An Ode To Andrew Scott, TV’s Unexpected Sex Symbol

Back on screens in The Pursuit Of Love, Andrew Scott is reminding us of his magnetism once more.


by Guy Pewsey |
Updated on

When The Pursuit Of Love finally arrived on our screens, one imagines that many tuned in to see if the real life, rumoured romance of Lily James and Dominic West would be hinted at in the actors' scenes together. The answer? Not really. They played father and daughter. But if you were left disappointed, your hopes for gossip fodder left unquenched, then your thirst was doubtless diminished by the presence of someone else: Andrew Scott. Yes, the Hot Priest was undoubtedly a highlight of the period drama, playing Lord Merlin. An aristocratic neighbour with a killer wardrobe, Andrew knocks Lily, Dominic, Freddie Fox, Emily Beecham and, well, anyone off the period drama sex symbol podium. He has been branded 'perfection' by viewers. I am in vocal agreement. I worship at the altar of Andrew Scott. But what is it about him that appeals so much? To me, and to his legions?

Naturally, it really started with Fleabag, when he played the Hot Priest who inspired the eponymous heroine to unearth her previously buried ability to truly love someone romantically. His cheeky charm, his approach to faith and the iconic delivery of a simple word - 'KNEEL' - won me over and sent me running for a confessional booth. A crush was born. He is well-dressed. He is charismatic. He is talented. But his appeal feels, somehow, unlikely. Why is it so difficult to put ones finger on why I would like nothing more than his fingers on me?

Is it about his looks? I don't think it is unreasonable to state that Andrew Scott is not a Brad Pitt type, by which I mean that he is not the traditional poster boy. He doesn't have Poldark locks or a Greek God tan or a chiselled jawline. Perhaps this partly explains his appeal: pretty boys are all very well and good, but they don't necessarily translate into real life prospects. And Andrew Scott is firmly based in real life: you will never bump into Brad Pitt in the meatball queue at IKEA. He will never take you in his arms and whisk you home for some afternoon delight. But Andrew's more relatable charm and everyday face feels a little more primed for an actual meet cute. I think that maybe our eyes could, one day, connect in the vast warehouse in Wembley, as our hands reach for the last futon, and he might give me an appreciative wink as I say 'not at all, please, take the futon, you deserve it.'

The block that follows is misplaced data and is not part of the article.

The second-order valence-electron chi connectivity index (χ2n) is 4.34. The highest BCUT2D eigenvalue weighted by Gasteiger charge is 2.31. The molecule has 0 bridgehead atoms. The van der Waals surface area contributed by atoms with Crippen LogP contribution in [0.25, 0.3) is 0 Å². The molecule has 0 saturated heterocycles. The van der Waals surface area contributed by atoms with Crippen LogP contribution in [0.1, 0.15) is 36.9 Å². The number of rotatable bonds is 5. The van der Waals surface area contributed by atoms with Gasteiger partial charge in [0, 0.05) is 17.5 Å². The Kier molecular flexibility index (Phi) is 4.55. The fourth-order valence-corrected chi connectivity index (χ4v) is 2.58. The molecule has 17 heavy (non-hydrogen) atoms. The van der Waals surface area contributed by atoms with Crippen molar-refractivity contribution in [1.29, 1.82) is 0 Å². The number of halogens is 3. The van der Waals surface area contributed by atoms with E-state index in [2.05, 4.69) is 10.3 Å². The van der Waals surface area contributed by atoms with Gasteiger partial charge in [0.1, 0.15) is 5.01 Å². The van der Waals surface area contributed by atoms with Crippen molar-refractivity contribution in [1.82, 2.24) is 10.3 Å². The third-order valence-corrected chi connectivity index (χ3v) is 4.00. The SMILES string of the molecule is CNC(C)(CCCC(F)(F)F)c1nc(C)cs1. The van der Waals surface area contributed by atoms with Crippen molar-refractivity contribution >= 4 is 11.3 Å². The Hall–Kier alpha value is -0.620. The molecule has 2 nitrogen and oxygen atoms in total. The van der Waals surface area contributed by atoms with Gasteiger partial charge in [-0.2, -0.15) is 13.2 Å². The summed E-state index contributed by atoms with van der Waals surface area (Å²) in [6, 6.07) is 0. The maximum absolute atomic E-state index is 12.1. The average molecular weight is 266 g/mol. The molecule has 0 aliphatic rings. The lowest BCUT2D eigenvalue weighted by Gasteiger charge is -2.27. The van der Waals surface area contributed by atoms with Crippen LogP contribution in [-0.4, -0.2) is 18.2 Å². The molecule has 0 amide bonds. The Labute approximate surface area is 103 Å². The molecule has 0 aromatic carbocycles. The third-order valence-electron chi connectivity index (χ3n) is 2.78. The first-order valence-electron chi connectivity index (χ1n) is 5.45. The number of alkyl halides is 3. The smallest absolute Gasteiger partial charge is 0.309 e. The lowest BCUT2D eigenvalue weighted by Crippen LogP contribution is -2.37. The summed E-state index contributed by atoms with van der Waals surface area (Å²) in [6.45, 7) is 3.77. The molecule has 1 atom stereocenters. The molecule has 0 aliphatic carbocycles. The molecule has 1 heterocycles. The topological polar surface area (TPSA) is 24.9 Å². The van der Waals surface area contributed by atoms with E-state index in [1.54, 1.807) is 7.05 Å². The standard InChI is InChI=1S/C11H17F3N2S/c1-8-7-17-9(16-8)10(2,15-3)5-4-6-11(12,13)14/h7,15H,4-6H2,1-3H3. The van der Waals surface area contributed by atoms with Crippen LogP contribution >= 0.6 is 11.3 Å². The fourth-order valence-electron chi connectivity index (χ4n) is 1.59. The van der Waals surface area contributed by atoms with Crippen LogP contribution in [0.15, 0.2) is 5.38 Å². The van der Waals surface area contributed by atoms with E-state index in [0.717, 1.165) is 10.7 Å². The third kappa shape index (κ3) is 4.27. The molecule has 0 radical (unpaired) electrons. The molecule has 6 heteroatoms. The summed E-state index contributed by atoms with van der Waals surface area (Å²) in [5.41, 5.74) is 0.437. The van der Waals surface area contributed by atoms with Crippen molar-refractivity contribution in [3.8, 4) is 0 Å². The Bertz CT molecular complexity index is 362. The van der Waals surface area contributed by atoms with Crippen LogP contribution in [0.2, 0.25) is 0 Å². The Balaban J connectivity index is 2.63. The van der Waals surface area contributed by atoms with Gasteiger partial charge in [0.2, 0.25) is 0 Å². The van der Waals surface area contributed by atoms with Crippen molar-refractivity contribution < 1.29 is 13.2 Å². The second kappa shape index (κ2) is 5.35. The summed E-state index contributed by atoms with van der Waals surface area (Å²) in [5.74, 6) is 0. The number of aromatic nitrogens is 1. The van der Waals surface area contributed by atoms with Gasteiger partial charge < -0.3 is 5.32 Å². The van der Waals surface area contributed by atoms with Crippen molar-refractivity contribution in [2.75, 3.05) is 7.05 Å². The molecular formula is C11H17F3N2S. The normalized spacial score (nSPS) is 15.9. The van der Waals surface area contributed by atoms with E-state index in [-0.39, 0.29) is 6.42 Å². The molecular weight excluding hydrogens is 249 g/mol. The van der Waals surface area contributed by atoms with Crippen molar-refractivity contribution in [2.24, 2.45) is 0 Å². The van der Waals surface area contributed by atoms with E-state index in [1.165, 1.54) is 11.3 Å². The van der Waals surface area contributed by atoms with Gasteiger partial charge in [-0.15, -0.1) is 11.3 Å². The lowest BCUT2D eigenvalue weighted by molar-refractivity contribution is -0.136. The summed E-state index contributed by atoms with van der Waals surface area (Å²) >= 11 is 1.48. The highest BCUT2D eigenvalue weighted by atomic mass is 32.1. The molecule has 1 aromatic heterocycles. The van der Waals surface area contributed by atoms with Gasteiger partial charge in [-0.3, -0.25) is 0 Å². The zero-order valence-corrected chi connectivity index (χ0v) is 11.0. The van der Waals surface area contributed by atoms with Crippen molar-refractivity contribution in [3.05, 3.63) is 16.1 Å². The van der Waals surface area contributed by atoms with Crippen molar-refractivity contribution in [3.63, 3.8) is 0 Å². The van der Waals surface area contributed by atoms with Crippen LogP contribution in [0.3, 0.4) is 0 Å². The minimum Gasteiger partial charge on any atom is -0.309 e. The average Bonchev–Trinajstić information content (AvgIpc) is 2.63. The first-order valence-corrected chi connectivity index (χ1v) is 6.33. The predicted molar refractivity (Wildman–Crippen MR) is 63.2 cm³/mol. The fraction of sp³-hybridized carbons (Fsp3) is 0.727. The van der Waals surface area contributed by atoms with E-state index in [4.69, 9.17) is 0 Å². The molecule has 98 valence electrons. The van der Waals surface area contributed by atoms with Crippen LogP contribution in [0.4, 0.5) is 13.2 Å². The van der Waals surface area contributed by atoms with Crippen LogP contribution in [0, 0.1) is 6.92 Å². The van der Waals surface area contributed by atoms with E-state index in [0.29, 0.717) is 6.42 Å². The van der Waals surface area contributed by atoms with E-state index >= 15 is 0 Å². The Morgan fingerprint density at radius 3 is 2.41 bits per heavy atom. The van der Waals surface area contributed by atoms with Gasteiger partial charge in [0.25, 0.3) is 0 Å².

Is it about his sexuality? Part of his appeal for me is that he is an out gay man, and so there is a scenario in an alternate universe where he could deign to love me. But I'm often surprised that female viewers are so besotted with him. Many people struggle to see gay men as romantic leads - it's why there are so many men in Hollywood who stay 'in the closet', and explains why talented gay actors like Rupert Everett or Alan Cumming often failed to book straight 'romantic lead' roles - but that doesn't seem like an obstacle with Andrew. Do women not know that he's gay, or is his magnetism so powerful that they don't care? My instinct says that the latter is the case here. A colleague also suggests that his homosexuality makes him a safe crush for straight women: you know from day one that he's unavailable, and you're not going to lose him to some rising star actress.

Is it about his roles? Do we love him because, psychologically, we have come to trust Phoebe Waller-Bridge so much that if she decides that this man in a dog collar is enough to turn to God for, then she must be right? Does the menace he exhibited in Sherlock, or in Spectre, attract us thanks to our predictable interest in the bad boy? His rare ability to charm, disarm and do grievous bodily harm does, after all, make him the perfect Ripley in the BBC's forthcoming adaptation of the Patricia Highsmith books.

On reflection, it's obviously a blend. For me, Andrew Scott is the whole package. He has puppy dog eyes, good arms and an accent I find attractive. He looks good in nice clothes in glossy fashion magazines, and seems sweet in interviews and on chat shows. He is talented, and chooses his roles well. I also imagine that he's kind, sensitive and also a bit sharp, but I'm definitely projecting.

Predominantly, it's something that you just can't verbalise. There is no formula for attraction. Andrew Scott is adored because he possesses something special. Something that speaks to a broad range of men and women. Something electric. I will continue to tune in to The Pursuit Of Love. I will await the Ripley series with anticipation. And I will think of him when I go to IKEA.

After all, you never know.

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